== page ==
Upon This Rock I Will Build My Church
Posted by prepareformass on August 17, 2008
Prepare for Mass – 21st Sunday in Ordinary Time – Today’s Readings
God will never leave his Church abandoned. The Church, the assembly of the People of God, is drawn together and is given life by the Word of God. Since this is true, we can also say that the Church herself becomes Christ’s Body.
Catechism paragraph 752
In Christian usage, the word “church” designates the liturgical assembly (Cf. 1 Cor. 11:18; 14:19, 28, 34, 35), but also the local community (Cf. 1 Cor 1:2; 16:1) or the whole universal community of believers (Cf. 1 Cor 15:9; Gal 1:13; Phil 3:6). These three meanings are inseparable. “The Church” is the People that God gathers in the whole world. She exists in local communities and is made real as a liturgical, above all a Eucharistic, assembly. She draws her life from the word and the Body of Christ and so herself becomes Christ’s Body.
Christ himself, the eternal high priest, according to the order of Melchizedek fulfilled what the priesthood represented in the Old Covenent. Sacrifice of animals was fulfilled by the holy and perfect sacrifice where Jesus becomes present to us in his Body, Blood, Soul, and Divinity during each and every Mass. It is through this sacrifice and by the primacy that he gave to St. Peter that Christ keeps his promise never to abandon his Church.
Keys. Christ gave Peter keys to St Peter entrusting him and confirming him as shepherd of the whole Church. This is an office which continues unbroken and will continue unbroken until the end of time.
Catechism paragraphs 880-882
When Christ instituted the Twelve, “he constituted [them] in the form of a college or permanent assembly, at the head of which he placed Peter, chosen from among them.” Just as “by the Lord’s institution, St. Peter and the rest of the apostles constitute a single apostolic college, so in like fashion the Roman Pontiff, Peter’s successor, and the bishops, the successors of the apostles, are related with and united to one another.”
The Lord made Simon alone, whom he named Peter, the “rock” of his Church. He gave him the keys of his Church and instituted him shepherd of the whole flock. “The office of binding and loosing which was given to Peter was also assigned to the college of apostles united to its head.” This pastoral office of Peter and the other apostles belongs to the Church’s very foundation and is continued by the bishops under the primacy of the Pope.
The Pope, Bishop of Rome and Peter’s successor, “is the perpetual and visible source and foundation of the unity both of the bishops and of the whole company of the faithful.” “For the Roman Pontiff, by reason of his office as Vicar of Christ, and as pastor of the entire Church has full, supreme, and universal power over the whole Church, a power which he can always exercise unhindered.”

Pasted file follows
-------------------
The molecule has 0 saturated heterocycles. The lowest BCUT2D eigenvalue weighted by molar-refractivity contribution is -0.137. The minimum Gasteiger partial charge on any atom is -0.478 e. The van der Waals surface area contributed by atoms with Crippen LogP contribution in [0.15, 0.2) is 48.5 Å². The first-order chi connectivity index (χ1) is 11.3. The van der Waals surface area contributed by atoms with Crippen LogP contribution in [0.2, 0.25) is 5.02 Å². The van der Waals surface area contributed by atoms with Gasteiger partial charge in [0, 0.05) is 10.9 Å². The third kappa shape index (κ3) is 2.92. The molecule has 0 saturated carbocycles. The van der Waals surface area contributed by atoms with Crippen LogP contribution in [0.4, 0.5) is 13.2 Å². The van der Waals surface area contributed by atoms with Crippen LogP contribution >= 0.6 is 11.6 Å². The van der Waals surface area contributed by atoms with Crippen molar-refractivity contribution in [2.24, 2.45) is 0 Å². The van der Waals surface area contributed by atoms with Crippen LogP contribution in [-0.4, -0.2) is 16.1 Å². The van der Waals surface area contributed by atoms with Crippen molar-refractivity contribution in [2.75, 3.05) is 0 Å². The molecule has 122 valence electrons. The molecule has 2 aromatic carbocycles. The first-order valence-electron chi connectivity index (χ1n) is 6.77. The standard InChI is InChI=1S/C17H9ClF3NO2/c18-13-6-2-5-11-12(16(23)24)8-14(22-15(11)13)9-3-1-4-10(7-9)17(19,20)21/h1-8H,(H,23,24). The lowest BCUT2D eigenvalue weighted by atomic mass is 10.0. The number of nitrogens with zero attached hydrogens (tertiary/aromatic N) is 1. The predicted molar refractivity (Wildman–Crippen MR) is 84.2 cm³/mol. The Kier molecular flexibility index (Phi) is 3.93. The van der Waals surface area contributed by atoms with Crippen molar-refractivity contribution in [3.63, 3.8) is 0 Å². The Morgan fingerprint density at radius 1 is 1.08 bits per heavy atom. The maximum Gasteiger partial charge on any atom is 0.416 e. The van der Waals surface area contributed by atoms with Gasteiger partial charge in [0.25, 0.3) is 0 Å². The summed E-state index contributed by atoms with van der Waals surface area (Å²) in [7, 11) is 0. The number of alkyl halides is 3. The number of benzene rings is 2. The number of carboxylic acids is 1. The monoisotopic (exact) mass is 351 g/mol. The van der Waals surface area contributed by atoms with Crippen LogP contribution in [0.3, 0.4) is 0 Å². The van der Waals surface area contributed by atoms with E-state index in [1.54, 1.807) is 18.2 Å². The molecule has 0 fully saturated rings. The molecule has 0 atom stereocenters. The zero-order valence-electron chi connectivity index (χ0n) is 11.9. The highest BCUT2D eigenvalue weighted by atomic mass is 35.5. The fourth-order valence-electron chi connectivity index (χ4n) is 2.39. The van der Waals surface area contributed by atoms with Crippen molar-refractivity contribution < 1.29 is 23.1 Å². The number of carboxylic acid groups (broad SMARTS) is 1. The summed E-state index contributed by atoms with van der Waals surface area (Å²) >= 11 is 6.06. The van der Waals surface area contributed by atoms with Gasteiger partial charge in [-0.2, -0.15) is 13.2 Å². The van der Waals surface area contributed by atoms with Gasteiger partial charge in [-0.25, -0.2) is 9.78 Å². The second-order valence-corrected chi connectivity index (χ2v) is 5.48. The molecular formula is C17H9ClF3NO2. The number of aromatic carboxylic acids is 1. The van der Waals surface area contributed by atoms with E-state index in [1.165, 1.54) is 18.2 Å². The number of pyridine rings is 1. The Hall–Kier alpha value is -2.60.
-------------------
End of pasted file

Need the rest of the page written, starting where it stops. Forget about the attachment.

In the Old Testament we hear of the Lord thrusting Shebna from office and placing the key of the House of David on Eliakim’s shoulders. But, Eliakim was not the king. He was the one designated to oversee the master’s affairs. The key belongs to the King. The key belongs to Jesus’. He gave it to his deputy entrusted to oversee his affairs. We in the Church belong to the Mystical Body of Christ and show obedience to the one Christ designated to oversee his affairs. The bishops have no authority if not united with Peter’s successor who is united with Christ and guided by the Holy Spirit.
We have received the faith as a gift. God’s plan of salvation is received through the Church. Christ created the Church and gave her a mission and setup a variety of offices for the good of the whole. The ones entrusted to this office are invested with a sacred power, dedicated to the interest of the body so that all who follow may attain to salvation.
This entry was posted on August 17, 2008 at 10:30 pm and is filed under 21st Sunday in Ordinary Time, Prepare for Mass, primacy of peter. Tagged: 21st Sunday in Ordinary Time, authority, bishops, catholic, catholicism, christianity, church, keys, primacy of peter, roman catholic, roman pontiff. You can follow any responses to this entry through the RSS 2.0 feed. You can leave a response, or trackback from your own site.